Thursday, September 8, 2011

Local Learning: Talking Back to Seth Godin

I was reading Seth Godin's Blog post, Getting serious about your org chart and stopped when I read: "... when geography mattered more than it does now." Godin was asking readers to question their organization charts in order to determine whether the organization leverages the best people to get the job done. He makes the rather broad statement that geography mattered more in the past than it does now.

"Ordinary Angels."  Dun Laoghaire, Ireland. A bit south of where I was born. (Reilly, 2008)

I understand what he is pointing at given the ease of connectivity via the Internet. But I think that is a partial view of something far more complex. I am confident the issue of the local as situated in physical geography ought not to be confused with what technology allows us to do.  The former is about living deeply, deliberately. The latter is not.

The local is about memory and community and land.  Failure to recognize the complexity of local geographies will undoubtedly result in losses we simply may not be able to calculate especially at a time when we are still so dazzled by the novelty of global connections.

Does geography matter less, or perhaps more given the ease with which we may separate ourselves intellectually from the parcel of earth we live on? What happens to the local culture--the preservation of memory of place that is deeply (in)formed by earth or as Wendell Berry (1990) situates it: "the knowledge of how the place may be well and lovingly used" (p.166)?

In an interview with Jordan Fisher-Smith about the dead, Wendell Berry said:
Well, if you didn't know any of the past, you literally wouldn't know anything. You'd have no language, no history, and so the first result would be a kind of personal incompleteness.
But practicalities are involved also. If you had a settled, a really settled, thriving, locally adapted community, which we don't have anywhere, you wouldn't just be remembering the dead. You'd remember what they did and whether it worked or not. And so you'd have a kind of lexicon of possibilities that would tell you what you could do, what you could get away with, and what penalty to expect from what you couldn't get away with.
So the memory that a community has of its dead, and of the pasts of the living would be a precious sort of manual--a kind of handbook, a kind of operator's manual for the use of the immediate place. That's the only kind of operator's manual for the world that we're going to have.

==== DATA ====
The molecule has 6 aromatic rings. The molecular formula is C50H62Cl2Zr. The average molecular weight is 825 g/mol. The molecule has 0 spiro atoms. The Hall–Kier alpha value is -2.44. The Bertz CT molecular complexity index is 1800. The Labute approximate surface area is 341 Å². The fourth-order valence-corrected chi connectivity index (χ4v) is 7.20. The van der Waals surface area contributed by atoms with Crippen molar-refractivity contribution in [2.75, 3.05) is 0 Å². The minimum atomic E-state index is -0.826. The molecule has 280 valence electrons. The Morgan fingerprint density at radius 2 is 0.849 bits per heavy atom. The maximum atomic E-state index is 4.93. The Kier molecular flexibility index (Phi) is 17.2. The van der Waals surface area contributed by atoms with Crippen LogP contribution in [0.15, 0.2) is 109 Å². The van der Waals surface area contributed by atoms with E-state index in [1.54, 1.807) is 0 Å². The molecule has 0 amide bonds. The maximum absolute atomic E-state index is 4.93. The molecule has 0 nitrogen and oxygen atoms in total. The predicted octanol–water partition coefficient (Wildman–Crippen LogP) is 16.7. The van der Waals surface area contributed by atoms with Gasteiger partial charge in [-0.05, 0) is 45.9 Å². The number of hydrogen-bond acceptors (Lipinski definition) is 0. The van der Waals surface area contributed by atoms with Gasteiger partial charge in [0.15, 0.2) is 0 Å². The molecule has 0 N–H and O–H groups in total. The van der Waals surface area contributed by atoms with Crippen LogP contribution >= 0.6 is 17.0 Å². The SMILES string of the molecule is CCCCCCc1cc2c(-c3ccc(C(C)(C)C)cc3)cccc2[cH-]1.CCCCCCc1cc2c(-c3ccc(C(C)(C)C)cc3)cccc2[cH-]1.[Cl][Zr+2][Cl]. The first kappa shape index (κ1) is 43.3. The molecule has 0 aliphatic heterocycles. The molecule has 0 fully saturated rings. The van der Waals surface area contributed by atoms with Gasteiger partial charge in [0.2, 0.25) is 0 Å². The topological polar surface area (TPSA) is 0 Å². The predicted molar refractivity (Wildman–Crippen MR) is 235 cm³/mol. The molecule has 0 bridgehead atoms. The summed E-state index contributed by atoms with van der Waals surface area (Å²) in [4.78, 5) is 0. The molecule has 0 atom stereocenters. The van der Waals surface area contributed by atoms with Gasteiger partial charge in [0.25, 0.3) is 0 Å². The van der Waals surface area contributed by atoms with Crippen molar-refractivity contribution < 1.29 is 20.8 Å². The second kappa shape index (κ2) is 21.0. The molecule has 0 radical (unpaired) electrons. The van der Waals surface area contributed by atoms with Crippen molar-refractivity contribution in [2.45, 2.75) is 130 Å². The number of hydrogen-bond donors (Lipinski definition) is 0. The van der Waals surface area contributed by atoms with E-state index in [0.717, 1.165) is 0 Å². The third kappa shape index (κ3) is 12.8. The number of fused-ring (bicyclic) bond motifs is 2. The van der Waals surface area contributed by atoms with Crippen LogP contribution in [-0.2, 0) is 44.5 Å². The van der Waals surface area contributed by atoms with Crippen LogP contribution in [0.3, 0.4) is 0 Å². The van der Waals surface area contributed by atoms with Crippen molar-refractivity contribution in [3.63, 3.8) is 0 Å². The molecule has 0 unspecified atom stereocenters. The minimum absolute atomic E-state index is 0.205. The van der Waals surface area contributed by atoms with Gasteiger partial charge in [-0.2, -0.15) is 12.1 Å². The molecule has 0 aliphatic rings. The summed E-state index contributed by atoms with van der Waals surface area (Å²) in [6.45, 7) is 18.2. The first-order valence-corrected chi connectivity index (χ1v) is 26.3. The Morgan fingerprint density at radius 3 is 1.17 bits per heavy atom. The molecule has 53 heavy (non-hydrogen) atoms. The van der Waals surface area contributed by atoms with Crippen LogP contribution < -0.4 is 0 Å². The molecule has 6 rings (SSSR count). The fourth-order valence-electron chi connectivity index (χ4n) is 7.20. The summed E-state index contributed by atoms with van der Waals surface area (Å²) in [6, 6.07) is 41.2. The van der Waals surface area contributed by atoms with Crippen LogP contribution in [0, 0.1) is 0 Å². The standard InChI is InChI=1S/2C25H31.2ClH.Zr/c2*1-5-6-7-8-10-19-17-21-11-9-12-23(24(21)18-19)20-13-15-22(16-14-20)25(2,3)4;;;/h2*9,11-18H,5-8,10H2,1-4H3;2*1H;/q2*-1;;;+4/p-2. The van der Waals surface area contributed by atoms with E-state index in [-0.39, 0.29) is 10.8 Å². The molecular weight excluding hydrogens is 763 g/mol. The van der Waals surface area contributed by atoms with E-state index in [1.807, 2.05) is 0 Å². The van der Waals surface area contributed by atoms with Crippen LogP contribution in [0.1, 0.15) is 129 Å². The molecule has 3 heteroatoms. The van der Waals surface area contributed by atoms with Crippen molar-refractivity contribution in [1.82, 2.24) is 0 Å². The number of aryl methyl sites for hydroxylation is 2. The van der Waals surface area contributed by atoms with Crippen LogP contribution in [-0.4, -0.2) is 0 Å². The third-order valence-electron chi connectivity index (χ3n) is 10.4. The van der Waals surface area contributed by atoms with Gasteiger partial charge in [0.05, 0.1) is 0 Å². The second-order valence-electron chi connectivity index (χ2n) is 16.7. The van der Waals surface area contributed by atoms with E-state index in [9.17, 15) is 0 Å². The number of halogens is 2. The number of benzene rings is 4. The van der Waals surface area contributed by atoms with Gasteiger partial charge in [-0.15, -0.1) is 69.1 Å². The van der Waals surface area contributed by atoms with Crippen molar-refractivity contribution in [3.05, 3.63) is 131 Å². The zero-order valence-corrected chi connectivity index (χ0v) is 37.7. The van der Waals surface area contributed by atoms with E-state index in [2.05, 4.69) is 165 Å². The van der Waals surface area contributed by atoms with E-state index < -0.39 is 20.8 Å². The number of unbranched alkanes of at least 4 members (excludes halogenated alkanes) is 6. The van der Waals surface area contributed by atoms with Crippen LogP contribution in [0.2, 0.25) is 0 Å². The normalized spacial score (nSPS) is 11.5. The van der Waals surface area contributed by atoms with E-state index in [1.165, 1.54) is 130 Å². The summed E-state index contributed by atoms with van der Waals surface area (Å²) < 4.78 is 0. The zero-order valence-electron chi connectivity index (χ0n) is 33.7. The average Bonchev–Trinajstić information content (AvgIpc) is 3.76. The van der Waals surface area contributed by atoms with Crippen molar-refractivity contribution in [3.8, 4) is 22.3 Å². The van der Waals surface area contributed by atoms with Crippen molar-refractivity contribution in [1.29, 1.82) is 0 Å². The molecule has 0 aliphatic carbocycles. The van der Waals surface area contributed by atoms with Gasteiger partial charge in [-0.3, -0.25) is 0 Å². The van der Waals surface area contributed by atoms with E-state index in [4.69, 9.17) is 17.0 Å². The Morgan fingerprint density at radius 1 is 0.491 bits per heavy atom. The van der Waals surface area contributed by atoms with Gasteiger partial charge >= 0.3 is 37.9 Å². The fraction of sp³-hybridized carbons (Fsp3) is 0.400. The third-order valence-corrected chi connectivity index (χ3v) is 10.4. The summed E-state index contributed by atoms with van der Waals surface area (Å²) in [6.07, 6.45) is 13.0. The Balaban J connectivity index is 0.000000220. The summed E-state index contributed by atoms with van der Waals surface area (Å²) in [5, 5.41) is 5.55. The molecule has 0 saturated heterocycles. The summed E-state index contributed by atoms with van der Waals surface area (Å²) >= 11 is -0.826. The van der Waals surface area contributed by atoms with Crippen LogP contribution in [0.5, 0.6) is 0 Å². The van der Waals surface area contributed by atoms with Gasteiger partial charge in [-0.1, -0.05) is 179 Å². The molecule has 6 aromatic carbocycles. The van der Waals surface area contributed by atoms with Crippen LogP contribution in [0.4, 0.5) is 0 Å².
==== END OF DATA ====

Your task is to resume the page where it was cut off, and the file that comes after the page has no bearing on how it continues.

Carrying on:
As an educator, I try to relate what I read to what I know about learning and teaching and organizing occasions where one might do both.  I have borrowed Berry's idea of settled households as a metaphor for a place called school and coupled this with the idea of the rhizome-- a horizontal rendering of  communities of settled households.  The languaging that happens in households among seasoned educators, novices, and learners is a "kind of lexicon of possibilities."  It is not that these individuals are the "best at what they do".  Rather, and I want to stress more important, is that they are a collective force who shares and makes local history.  The lexicon is not born simply from "good" ideas, but is made in the physicality of living and remembering.
No ideas, but in things wrote William Carlos Williams and I think he might be right.

Whenever I travel to some place new, especially places where the landscape is shaped differently than what I normally experience, I am able when I return home to re-see my own small parcel of earth. This unsettling and resettling is not at first a thinking exercise,  but a "get out and walk about" exercise that reminds me we are of this earth. We are of place. Our self importance is manufactured and at best a distraction.

I want to suggest that given the ease of connecting with others who reside elsewhere, knowing our local geographies may be even more important than in previous times.

Works Cited
Berry, Wendell. 1990. What are people for?  San Francisco: North Point Press.

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